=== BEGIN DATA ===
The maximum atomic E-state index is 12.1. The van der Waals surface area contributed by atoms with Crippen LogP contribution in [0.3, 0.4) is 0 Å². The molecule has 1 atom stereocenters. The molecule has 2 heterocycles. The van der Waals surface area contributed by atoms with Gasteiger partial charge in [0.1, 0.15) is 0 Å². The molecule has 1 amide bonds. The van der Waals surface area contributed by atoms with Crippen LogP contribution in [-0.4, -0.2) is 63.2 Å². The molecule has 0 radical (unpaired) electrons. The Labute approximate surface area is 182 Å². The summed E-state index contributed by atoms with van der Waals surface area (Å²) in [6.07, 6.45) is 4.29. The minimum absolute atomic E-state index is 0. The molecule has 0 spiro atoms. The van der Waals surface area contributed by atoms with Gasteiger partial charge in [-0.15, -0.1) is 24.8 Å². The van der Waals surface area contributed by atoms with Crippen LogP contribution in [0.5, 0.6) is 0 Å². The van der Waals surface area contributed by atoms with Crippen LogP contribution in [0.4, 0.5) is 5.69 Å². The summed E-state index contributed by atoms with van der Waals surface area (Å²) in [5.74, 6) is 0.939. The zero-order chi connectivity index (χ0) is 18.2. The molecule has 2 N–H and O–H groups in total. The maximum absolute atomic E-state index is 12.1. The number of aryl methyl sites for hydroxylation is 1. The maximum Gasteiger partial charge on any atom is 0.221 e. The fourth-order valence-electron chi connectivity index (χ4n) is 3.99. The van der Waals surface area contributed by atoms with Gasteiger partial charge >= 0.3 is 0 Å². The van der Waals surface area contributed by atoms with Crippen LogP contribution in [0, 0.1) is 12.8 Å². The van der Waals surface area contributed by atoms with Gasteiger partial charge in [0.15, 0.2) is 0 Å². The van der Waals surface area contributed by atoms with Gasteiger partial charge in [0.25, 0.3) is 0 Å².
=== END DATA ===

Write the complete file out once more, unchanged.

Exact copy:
The maximum atomic E-state index is 12.1. The van der Waals surface area contributed by atoms with Crippen LogP contribution in [0.3, 0.4) is 0 Å². The molecule has 1 atom stereocenters. The molecule has 2 heterocycles. The van der Waals surface area contributed by atoms with Gasteiger partial charge in [0.1, 0.15) is 0 Å². The molecule has 1 amide bonds. The van der Waals surface area contributed by atoms with Crippen LogP contribution in [-0.4, -0.2) is 63.2 Å². The molecule has 0 radical (unpaired) electrons. The Labute approximate surface area is 182 Å². The summed E-state index contributed by atoms with van der Waals surface area (Å²) in [6.07, 6.45) is 4.29. The minimum absolute atomic E-state index is 0. The molecule has 0 spiro atoms. The van der Waals surface area contributed by atoms with Gasteiger partial charge in [-0.15, -0.1) is 24.8 Å². The van der Waals surface area contributed by atoms with Crippen LogP contribution in [0.5, 0.6) is 0 Å². The van der Waals surface area contributed by atoms with Crippen LogP contribution in [0.4, 0.5) is 5.69 Å². The summed E-state index contributed by atoms with van der Waals surface area (Å²) in [5.74, 6) is 0.939. The zero-order chi connectivity index (χ0) is 18.2. The molecule has 2 N–H and O–H groups in total. The maximum absolute atomic E-state index is 12.1. The number of aryl methyl sites for hydroxylation is 1. The maximum Gasteiger partial charge on any atom is 0.221 e. The fourth-order valence-electron chi connectivity index (χ4n) is 3.99. The van der Waals surface area contributed by atoms with Gasteiger partial charge >= 0.3 is 0 Å². The van der Waals surface area contributed by atoms with Crippen LogP contribution in [0, 0.1) is 12.8 Å². The van der Waals surface area contributed by atoms with Gasteiger partial charge in [0.15, 0.2) is 0 Å². The van der Waals surface area contributed by atoms with Gasteiger partial charge in [0.25, 0.3) is 0 Å².